To understand the love-hate relationship between these two groups we must never lose sight of the fact that Leninism and Fabianism are merely variants of collectivism. Their similarities are much greater than their differences. That is why their members often move from one group to the other – or why some of them are actually members of both groups at the same time. Leninists and Fabians are usually friendly with each other. They may disagree intensely over theoretical issues and style, but never over goals.

Margaret Cole was the Chairman of the Fabian Society in 1955 and ‘56. Her father, G.D.H. Cole, was one of the early leaders of the organization dating back to 1937. In her book, The Story of Fabian Socialism, she describes the common bond that binds collectivists together. She says:

It plainly emerges that the basic similarities were much greater than the differences, that the basic Fabian aims of the abolition of poverty, through legislation and administration; of the communal control of production and social life …, were pursued with unabated energy by people trained in Fabian traditions, whether at the moment of time they called themselves Fabians or loudly repudiated the name….

The fundamental likeness is attested by the fact that, after the storms produced first by Syndicalism1 and then by the Russian Revolution in its early days had died down, those “rebel Fabians” who had not joined the Communist Party (and the many who having initially joined it, left in all haste), together with G.D.H. Cole’s connections in the working-class education movement and his young disciples from Oxford of the ‘twenties, found no mental difficulty in entering the revived Fabian Society of 1939 – nor did the surviving faithful find any difficulty with collaborating with them.2

Fabians are, according to their own symbolism, wolves in sheep’s clothing, and that explains why their style is more effective in countries where parliamentary traditions are well established and where people expect to have a voice in their own political destiny.

Leninists, on the other hand, tend to be wolves in wolf’s clothing, and their style is more effective in countries where parliamentary traditions are weak and where people are used to dictatorships anyway.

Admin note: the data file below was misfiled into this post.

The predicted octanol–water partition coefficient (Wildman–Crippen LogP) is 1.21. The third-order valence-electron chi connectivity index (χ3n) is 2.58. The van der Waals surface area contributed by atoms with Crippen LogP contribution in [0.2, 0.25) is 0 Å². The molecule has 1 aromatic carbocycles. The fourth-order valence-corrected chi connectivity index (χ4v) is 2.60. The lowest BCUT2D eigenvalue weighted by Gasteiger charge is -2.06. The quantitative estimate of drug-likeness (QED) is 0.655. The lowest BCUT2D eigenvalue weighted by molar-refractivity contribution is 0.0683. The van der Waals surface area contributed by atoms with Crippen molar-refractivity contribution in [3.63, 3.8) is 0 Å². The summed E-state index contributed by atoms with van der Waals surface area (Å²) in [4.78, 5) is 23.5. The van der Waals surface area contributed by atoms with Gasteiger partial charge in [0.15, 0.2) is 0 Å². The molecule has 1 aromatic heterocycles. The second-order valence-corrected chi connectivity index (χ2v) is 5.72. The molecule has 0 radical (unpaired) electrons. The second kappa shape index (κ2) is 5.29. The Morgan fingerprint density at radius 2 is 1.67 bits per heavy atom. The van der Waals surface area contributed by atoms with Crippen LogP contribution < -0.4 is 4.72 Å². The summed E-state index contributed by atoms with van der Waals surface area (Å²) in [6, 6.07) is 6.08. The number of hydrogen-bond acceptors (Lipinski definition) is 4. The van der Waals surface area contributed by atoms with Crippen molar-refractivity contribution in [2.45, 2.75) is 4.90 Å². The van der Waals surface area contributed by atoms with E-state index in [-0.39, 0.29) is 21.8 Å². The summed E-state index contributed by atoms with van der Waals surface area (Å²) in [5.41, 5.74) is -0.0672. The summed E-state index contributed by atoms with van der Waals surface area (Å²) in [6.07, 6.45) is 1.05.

In countries where parliamentary traditions are strong, the primary tactic for both of these groups is to send their agents into the power centers of society to capture control from the inside. Power centers are those organizations and institutions that represent all the politically influential segments of society. These include labor unions, political parties, church organizations, segments of the media, educational institutions, civic organizations, financial institutions, and industrial corporations, to name just a few. In a moment, I am going to read a partial list of members of an organization called the Council on Foreign Relations, and you will recognize that the power centers these people control are classic examples of this strategy.

The combined influence of all these entities adds up to the total political power of the nation. To capture control of a nation, all that is required is to control its power centers, and that has been the strategy of Leninists and Fabians alike. They may disagree over style; they may compete over which of them will dominate the coming New World Order, over who will hold the highest positions in the pyramid of power; they may even send opposing armies into battle to establish territorial preeminence over portions of the globe, but they never quarrel over goals. Through it all, they are blood brothers under the skin, and they will always unite against their common enemy, which is any opposition to collectivism.

It is impossible to understand what is unfolding in the War on Terrorism today without being aware of that reality.


The Fabian symbols of the turtle and the wolf in sheep’s clothing are emblazoned on a stained glass window that used to be in the Fabian headquarters. The window has been removed, we are told, for safety, but there are many photographs showing the symbols in great detail. The most significant part appears at the top. It is that famous line from Omar Khayyam:

Dear love, couldst thou and I with fate conspire to grasp this sorry scheme of things entire, would we not shatter it to bits and then remould it nearer to the hearts desire?

1 Syndicalism is a variant of collectivism in which labor unions play a dominant role in government and industry.

2 Margaret Cole, The Story of Fabian Socialism (Stanford, California, Stanford University Press, 1961), p. xii.

5 Please allow me to repeat that line. This is the key to modern history, and it unlocks the door that hides the secret of the war on terrorism:

Dear love, couldst thou and I with fate conspire to grasp this sorry scheme of things entire, would we not shatter it to bits and then remould it nearer to the hearts desire?